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I'm afraid this will be yet another DIY all sky camera build! 😂 Hopefully interesting though... While developing my all sky software (shameless plug, see signature) one of the biggest problems is that I don't actually have a permanent all sky camera setup myself. I live in the middle of a big city with massive light pollution where the summer temperatures are just creeping up to 40C+, not ideal... So for a while I have been thinking about setting up a remote all sky camera to help with the testing of the AllSkEye app. Initially the idea was to mount it at a relatives house but then once I looked into what would be required to make it fully remote controllable I was thinking that if I go to all that trouble, I might as well look for a location with great weather and dark skies.
After a few inquiries I got a really great response from Jose at the E-Eye remote hosting facility in Spain. This was fantastic news because not only will the camera have nice weather and dark skies but the facility also has fibre broadband which is almost a must for what I have in mind further down the road (I am also planning to transfer some image data to cloud storage for archiving and further processing and that could potentially be a lot of data). So this is where it is going to go (all being well and my 3D printer not packing up!
I'll try to follow my progress here, maybe it will be helpful for someone. The basic idea is pretty simple:
Setup a completely autonomous and remotely controllable all sky camera Sounds easy enough... Well, let me tell you, it is not! To anyone having setup your own remotely hosted scope setup, my hat off to you, it's not an easy task! Initially I split this project into two parts:
The camera, lens, housing and everything that goes with it The control box that will control the above Unfortunately I don't have time just now to go into any details but will hopefully be able to do so soon. I just though if I don't start this thread soon I never will 😀. The state of play at the moment is that the control box is pretty complete and the camera housing is nearing completion (3D printer is very busy, not a fast manufacturing process unfortunately).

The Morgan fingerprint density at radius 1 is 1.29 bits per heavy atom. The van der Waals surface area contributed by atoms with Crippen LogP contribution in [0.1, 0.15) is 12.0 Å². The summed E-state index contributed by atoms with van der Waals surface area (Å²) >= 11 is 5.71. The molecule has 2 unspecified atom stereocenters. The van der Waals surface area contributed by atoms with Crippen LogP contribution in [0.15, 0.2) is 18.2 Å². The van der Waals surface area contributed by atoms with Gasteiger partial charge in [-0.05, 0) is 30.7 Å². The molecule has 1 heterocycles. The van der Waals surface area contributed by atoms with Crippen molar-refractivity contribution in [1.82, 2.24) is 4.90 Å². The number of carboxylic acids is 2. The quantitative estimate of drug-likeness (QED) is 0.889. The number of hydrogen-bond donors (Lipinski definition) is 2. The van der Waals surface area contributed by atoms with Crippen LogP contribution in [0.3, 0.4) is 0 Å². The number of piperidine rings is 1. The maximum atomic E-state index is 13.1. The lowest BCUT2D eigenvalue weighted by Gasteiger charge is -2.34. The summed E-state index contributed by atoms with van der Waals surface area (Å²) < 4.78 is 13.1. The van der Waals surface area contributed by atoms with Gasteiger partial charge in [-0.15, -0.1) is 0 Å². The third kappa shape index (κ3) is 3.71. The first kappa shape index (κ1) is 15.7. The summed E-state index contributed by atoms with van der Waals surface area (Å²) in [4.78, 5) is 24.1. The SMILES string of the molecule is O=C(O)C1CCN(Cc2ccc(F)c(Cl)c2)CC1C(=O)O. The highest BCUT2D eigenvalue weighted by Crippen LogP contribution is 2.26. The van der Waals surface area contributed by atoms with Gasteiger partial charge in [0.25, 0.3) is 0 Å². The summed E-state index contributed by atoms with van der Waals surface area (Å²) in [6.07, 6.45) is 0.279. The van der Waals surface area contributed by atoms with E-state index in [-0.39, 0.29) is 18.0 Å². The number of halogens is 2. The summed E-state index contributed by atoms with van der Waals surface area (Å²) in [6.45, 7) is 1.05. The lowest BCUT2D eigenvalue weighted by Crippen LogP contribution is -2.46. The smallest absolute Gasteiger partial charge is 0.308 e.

Here are a few pictures of what it looks like at the moment:
Despite the wonderfully clear skies last night, I couldn't muster the energy to go out for a session, so just played around with a Mickey Mouse All Sky Camera I have assembled out of bits. Really it is just a cylindrical Tupperware container with a hole cut in the lid for a plastic dome to be fixed into place. I used parts of smart camera bracket to hold the camera in place inside the container, with a Fujinon zoom lens attached. To provide a bit of dew control I just wrapped an 8" dew strip a couple of times around and wedged it in place just underneath the dome. After some messing around with focus and aperture setting, I got it working reasonably ok.
Despite being a complete muppet in IT terms, I managed to get an old laptop setup in my shed with teamviewer on it so I could access it from the house either on my laptop or phone. It seems to work well, got some good views last night, fun watching the planes go over and the constellations slowly moving. If nothing else it is useful to see if it is clear or not.
There is obviously a fair amount of distortion as soon as you get off axis, probably a combination of the lens and the cheap dome. I'm not looking for quality so no need to do anything about this. I will have a play with the aperture to get the best results. With the light pollution around here it is a tricky balance to draw the fainter stars out without blowing the whole lot! I experimented with 30 and 60 second exposures, plus fiddling 'in the dark' with the other settings in SharpCap. A bit of fun, although this morning the dome had frozen over so clearly more heating required!